Essays, issue 17: jan 2018, Narratives
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A love letter to Blond(e) by Itxy Quintanilla

Disclaimer: As a cishet nbpoc, I recognize that Blond(e) speaks on behalf of experiences I cannot claim. This is my personal experience with the songs I am so lucky to have been shared with me.


It was a hot August day in the San Fernando Valley when I first met you. You had been four years in the making and your existence felt instantaneously surreal. In your roughly 60-minute vulnerable stream of consciousness, I’d be transported to a different dimension, feel light and heavy at different times, and jarred in the nerves as certain lyrics punched my stomach and others left me gasping for air. I’d feel my eyes swell up to “sounds make you cry, some nights you dance with tears in your eyes.” At that time, you were mine, my own discovery; an album that softly plucked at my heartstrings. You didn’t hold any attachments to certain moments; you still hadn’t travelled out into the world with me and leeched onto memories, sounds, feelings.

You were isolation, glitter, and dizziness. You were electric keyboards, minimalist guitars, and voice altering effects. You had the ability to morph from beginning to end. In “Self Control,” your intro would alter from high-pitched vocals to languid guitar chords, and exit with the repetition of a soft voice and glimpses of experimental sounds. You showed me growth through change.

You were wordplay and poetic lyrics. You were “Solo” and “So Low” and “In Hell” and “Inhale.” You were a deep yearning for escape and a strong desire for comfort. You were distanced yet intimate, mundane actions such as “skipping showers and switching socks” subtly expressing your underlying sadness. You were a UFO: isolated and detached, a theme that runs through your veins.

You are the offspring of an artist who was burdened to be the voice of our generation. You were born from the pressure of capitalism and emotional labor. We relied on your author to express what we cannot, where we cannot, dwelled on his gifts for more than a second. You were the reminder that art takes time to be brought into this world. Like the staircase that was built before your release (see: Endless), you were slowly pieced together. After years of stitching episodes of your life into one unit, you became the vehicle needed to transport listeners to a different realm, transcending time and space and effortlessly falling into place, like “light hang glid[ing] off the moon.

Soon, however, you would leave the comfort of my earphones and become the soundtrack to different stages of my life. You’d travel with me to D.C., during a period when I was terrified that I was incapable of holding meaningful relationships. And eventually, you would become the physical embodiment of a person I grew to love. In your premature nine months of life, your seventeen tracks would manage to become the most meaningful album in my life, to date.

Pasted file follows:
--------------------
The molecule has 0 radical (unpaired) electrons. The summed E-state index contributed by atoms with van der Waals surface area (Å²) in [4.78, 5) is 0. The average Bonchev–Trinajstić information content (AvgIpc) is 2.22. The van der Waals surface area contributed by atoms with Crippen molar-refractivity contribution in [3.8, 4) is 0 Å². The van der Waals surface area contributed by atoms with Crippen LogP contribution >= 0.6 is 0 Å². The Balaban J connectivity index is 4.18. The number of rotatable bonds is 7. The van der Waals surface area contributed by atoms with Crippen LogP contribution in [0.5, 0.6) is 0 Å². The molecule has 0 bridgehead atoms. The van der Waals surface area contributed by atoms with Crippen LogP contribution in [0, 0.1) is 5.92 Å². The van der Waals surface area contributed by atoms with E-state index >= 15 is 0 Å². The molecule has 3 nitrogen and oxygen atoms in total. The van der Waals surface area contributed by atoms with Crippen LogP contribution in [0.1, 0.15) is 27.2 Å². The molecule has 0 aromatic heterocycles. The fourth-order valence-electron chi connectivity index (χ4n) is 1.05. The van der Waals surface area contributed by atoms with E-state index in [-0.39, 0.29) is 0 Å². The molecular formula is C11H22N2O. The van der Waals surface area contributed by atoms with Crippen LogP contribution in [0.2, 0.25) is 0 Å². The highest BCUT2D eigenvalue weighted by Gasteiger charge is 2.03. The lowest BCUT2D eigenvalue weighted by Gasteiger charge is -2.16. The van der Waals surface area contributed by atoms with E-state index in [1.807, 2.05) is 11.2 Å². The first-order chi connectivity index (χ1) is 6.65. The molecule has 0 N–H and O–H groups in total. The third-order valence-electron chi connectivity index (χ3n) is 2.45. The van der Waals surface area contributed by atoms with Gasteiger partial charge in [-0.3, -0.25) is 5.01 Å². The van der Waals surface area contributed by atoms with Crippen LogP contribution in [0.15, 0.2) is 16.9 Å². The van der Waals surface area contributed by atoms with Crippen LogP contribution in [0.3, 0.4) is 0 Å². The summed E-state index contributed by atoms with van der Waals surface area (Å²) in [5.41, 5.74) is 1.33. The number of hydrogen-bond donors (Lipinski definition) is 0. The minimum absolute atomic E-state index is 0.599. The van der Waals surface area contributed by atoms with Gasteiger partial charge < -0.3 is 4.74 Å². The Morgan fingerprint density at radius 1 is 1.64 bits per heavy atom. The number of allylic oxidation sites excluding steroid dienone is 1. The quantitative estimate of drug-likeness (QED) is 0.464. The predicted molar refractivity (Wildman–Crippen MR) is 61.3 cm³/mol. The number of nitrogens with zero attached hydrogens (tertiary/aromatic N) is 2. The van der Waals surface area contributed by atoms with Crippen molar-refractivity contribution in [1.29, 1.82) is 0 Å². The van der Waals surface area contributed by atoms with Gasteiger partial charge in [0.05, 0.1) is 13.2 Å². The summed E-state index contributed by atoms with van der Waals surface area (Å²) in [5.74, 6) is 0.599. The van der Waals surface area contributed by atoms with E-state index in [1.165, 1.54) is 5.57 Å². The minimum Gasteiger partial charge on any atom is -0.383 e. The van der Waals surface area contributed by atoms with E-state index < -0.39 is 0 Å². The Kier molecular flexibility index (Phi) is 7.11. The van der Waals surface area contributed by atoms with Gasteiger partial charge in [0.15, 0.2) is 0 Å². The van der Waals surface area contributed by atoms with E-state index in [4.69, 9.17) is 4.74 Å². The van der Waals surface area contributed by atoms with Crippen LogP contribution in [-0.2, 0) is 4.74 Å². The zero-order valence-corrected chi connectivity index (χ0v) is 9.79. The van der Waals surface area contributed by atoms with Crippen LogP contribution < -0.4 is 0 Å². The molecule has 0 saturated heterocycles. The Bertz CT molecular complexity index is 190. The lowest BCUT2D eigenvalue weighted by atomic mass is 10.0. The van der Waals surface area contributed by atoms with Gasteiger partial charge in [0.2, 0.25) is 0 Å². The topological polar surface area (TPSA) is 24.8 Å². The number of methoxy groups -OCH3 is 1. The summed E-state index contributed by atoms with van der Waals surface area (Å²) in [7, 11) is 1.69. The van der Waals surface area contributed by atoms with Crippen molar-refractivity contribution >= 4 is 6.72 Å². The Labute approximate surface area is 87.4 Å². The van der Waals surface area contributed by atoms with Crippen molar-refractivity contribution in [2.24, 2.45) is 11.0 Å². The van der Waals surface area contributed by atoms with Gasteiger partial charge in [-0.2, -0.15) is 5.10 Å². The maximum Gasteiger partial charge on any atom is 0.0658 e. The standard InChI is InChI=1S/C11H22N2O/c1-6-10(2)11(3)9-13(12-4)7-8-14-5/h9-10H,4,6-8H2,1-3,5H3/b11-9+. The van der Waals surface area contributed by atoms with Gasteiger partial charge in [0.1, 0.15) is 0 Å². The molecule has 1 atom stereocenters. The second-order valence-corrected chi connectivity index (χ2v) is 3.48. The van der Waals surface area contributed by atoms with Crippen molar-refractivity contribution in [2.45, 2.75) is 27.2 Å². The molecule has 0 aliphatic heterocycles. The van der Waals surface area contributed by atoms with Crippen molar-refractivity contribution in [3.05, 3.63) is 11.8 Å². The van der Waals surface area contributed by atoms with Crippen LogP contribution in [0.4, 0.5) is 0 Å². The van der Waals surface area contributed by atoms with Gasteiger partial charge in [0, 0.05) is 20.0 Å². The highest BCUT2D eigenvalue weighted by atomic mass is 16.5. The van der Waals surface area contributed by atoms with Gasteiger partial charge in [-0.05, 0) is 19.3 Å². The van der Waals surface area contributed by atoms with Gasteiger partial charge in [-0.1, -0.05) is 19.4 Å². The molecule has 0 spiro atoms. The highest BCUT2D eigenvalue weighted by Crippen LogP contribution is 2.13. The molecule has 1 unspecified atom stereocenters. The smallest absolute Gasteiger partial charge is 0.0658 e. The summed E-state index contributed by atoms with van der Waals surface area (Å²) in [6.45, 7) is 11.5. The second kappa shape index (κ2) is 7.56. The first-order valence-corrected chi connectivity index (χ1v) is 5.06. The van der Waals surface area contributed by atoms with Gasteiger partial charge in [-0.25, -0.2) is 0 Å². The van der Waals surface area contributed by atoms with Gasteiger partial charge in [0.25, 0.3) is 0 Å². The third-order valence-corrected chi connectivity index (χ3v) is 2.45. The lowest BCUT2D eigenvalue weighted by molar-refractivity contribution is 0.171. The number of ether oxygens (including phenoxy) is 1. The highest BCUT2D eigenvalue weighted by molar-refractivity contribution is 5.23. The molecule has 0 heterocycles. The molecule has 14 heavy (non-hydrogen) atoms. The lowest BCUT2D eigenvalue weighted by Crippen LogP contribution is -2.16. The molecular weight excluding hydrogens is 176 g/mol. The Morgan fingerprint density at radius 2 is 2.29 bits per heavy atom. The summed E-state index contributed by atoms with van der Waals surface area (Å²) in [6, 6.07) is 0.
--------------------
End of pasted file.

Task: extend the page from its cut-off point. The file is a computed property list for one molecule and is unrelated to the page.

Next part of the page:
*       *       *

The first time we listened to you, he told me he didn’t really like you. He had just confessed his feelings toward me as we watched the sunset from the top of a parking structure in Hollywood. I told him the timing was wrong. We’d listen to you as we drove back to the valley in his White Dodge. I didn’t know we’d get so familiar. He didn’t know he’d grow to care about you as much as he cared about me.

I left to D.C. a couple of weeks later, wondering if I would ever stop running away. I’d yearn for connections and company with minimal effort; thinking about him constantly and what could have evolved had I not left. One night in late September I’d write in my journal after listening to you. Under my grocery list, I’d jot down, “I question whether my relationships with people are hurting because I keep leaving, not watering them enough time to grow and bloom.” I’d listen to you religiously, every morning on the metro to work and every night as I drowned into sleep. “White Ferrari” would dig under my skin as the lyrics “you’re tired of moving, your body’s aching” flooded into my bloodstream. You were still mine, in some ways. Your lyrics still free from associations to a person.

January rolled around and I made my way back to Isla Vista. I had recently gotten a vinyl of you in the mail; finally, a physical manifestation of you in my own hands. The needle on my record player was broken, and it felt like purgatory to have you in my presence yet unable to listen. He texted me, invited me over to sip on almond flavored champagne (not pink gold lemonades, but close enough) and listen to you on his record player. I had envisioned listening to you on my own, but sharing you with him somehow felt right. A year had passed since feelings floated above him and me, and he still made an effort to keep me in his life. It meant something; after all this time, it was still me. I accepted and biked over, securing you in my purple Jansport backpack.